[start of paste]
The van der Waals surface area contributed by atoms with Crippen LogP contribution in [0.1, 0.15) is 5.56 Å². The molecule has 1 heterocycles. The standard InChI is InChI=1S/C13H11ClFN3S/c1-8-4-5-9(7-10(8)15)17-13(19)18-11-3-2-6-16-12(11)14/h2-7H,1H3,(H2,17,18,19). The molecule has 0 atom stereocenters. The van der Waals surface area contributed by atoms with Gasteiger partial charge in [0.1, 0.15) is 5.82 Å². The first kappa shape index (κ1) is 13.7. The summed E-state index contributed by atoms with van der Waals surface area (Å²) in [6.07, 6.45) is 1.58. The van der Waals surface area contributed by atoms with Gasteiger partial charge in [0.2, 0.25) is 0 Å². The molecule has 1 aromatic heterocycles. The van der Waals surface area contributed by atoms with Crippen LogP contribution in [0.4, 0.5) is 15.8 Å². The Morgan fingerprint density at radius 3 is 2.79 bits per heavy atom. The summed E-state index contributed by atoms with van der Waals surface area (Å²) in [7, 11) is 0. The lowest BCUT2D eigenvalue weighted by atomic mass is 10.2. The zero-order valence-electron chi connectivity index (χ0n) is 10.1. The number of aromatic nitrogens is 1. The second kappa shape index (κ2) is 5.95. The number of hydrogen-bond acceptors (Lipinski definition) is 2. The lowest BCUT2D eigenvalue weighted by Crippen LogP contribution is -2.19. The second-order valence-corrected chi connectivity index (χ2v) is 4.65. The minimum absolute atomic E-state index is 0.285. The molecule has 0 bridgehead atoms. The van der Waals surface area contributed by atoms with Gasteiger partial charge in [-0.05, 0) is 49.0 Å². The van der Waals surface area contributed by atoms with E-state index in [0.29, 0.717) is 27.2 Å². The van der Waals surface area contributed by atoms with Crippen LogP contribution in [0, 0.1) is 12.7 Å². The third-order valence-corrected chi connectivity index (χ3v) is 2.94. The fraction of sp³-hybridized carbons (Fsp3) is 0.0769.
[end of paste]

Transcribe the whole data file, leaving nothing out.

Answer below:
The van der Waals surface area contributed by atoms with Crippen LogP contribution in [0.1, 0.15) is 5.56 Å². The molecule has 1 heterocycles. The standard InChI is InChI=1S/C13H11ClFN3S/c1-8-4-5-9(7-10(8)15)17-13(19)18-11-3-2-6-16-12(11)14/h2-7H,1H3,(H2,17,18,19). The molecule has 0 atom stereocenters. The van der Waals surface area contributed by atoms with Gasteiger partial charge in [0.1, 0.15) is 5.82 Å². The first kappa shape index (κ1) is 13.7. The summed E-state index contributed by atoms with van der Waals surface area (Å²) in [6.07, 6.45) is 1.58. The van der Waals surface area contributed by atoms with Gasteiger partial charge in [0.2, 0.25) is 0 Å². The molecule has 1 aromatic heterocycles. The van der Waals surface area contributed by atoms with Crippen LogP contribution in [0.4, 0.5) is 15.8 Å². The Morgan fingerprint density at radius 3 is 2.79 bits per heavy atom. The summed E-state index contributed by atoms with van der Waals surface area (Å²) in [7, 11) is 0. The lowest BCUT2D eigenvalue weighted by atomic mass is 10.2. The zero-order valence-electron chi connectivity index (χ0n) is 10.1. The number of aromatic nitrogens is 1. The second kappa shape index (κ2) is 5.95. The number of hydrogen-bond acceptors (Lipinski definition) is 2. The lowest BCUT2D eigenvalue weighted by Crippen LogP contribution is -2.19. The second-order valence-corrected chi connectivity index (χ2v) is 4.65. The minimum absolute atomic E-state index is 0.285. The molecule has 0 bridgehead atoms. The van der Waals surface area contributed by atoms with Gasteiger partial charge in [-0.05, 0) is 49.0 Å². The van der Waals surface area contributed by atoms with E-state index in [0.29, 0.717) is 27.2 Å². The van der Waals surface area contributed by atoms with Crippen LogP contribution in [0, 0.1) is 12.7 Å². The third-order valence-corrected chi connectivity index (χ3v) is 2.94. The fraction of sp³-hybridized carbons (Fsp3) is 0.0769.